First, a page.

Rev. Graham Says Sorry for anti-Semitic Remarks

WASHINGTON - In former U.S. president Richard Nixon's Oval Office, Rev. Billy Graham did not mince words in describing his feelings about Jewish people and the media: "This stranglehold has got to be broken or this country's going down the drain."

On Friday, the 83-year-old evangelist apologized for those words spoken 30 years ago that were among 500 hours of Nixon tapes released this week by the National Archives. Most were recorded between January and June 1972.

"Although I have no memory of the occasion, I deeply regret comments I apparently made in an Oval Office conversation with President Nixon... some 30 years ago," Graham said in a statement released by his Texas public relations firm. "They do not reflect my views, and I sincerely apologize for any offense caused by the remarks."

In the conversation with Nixon, the Southern Baptist evangelist expressed disdain for what he saw as Jewish domination of the media.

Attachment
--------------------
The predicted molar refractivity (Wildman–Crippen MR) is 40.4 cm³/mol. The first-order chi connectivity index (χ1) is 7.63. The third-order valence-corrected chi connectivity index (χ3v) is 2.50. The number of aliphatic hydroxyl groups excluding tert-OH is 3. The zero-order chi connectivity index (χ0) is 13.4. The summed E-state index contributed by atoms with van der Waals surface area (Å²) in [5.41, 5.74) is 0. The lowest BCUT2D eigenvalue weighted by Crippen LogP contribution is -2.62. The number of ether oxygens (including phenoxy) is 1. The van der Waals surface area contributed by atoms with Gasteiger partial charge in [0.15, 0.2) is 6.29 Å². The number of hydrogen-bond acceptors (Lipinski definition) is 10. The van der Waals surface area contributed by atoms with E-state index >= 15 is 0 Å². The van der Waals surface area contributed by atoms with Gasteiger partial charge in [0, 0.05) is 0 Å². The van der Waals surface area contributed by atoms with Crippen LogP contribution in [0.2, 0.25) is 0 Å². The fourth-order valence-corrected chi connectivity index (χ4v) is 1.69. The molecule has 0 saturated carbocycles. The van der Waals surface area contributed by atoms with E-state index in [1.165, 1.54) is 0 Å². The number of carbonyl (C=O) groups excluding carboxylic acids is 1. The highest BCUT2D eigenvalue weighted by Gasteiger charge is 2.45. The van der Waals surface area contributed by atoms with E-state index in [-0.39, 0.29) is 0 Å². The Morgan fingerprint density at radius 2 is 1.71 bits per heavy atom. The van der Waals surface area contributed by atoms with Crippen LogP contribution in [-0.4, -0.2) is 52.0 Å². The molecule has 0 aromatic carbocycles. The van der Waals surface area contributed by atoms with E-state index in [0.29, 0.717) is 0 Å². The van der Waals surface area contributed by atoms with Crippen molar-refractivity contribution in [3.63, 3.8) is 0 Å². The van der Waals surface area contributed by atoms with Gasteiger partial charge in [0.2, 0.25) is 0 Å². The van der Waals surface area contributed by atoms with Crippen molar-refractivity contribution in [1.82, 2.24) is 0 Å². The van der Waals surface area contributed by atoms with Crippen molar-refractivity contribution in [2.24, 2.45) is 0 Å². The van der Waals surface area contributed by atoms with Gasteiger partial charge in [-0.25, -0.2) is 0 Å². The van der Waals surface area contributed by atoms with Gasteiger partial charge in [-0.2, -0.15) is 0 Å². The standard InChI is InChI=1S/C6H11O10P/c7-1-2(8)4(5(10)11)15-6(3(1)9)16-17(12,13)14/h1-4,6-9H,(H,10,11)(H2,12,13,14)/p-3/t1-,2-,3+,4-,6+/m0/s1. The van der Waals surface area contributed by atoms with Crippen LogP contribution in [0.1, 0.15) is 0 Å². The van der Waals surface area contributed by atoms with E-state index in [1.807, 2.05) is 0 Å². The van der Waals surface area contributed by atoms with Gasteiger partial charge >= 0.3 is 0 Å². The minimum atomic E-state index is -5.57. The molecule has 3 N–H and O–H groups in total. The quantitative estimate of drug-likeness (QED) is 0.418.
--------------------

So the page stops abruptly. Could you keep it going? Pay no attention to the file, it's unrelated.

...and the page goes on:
"You believe that?" Nixon says in response.

"Yes, sir," says Graham.

"Oh boy. So do I," Nixon agrees, then says: "I can't ever say that, but I believe it."

"No, but if you get elected a second time, then we might be able to do something," Graham says.

In his statement, Graham distanced himself from those comments and said his legacy has been one of working for stronger bonds between Jews and Christians.

At a later point in the conversation, when Nixon raises the subject of Jewish influence in Hollywood and the media, Graham says, "A lot of Jews are great friends of mine."

"They swarm around me and are friendly to me. Because they know that I am friendly to Israel and so forth. But they don't know how I really feel about what they're doing to this country, and I have no power and no way to handle them," Graham says.

Nixon replies: "You must not let them know."

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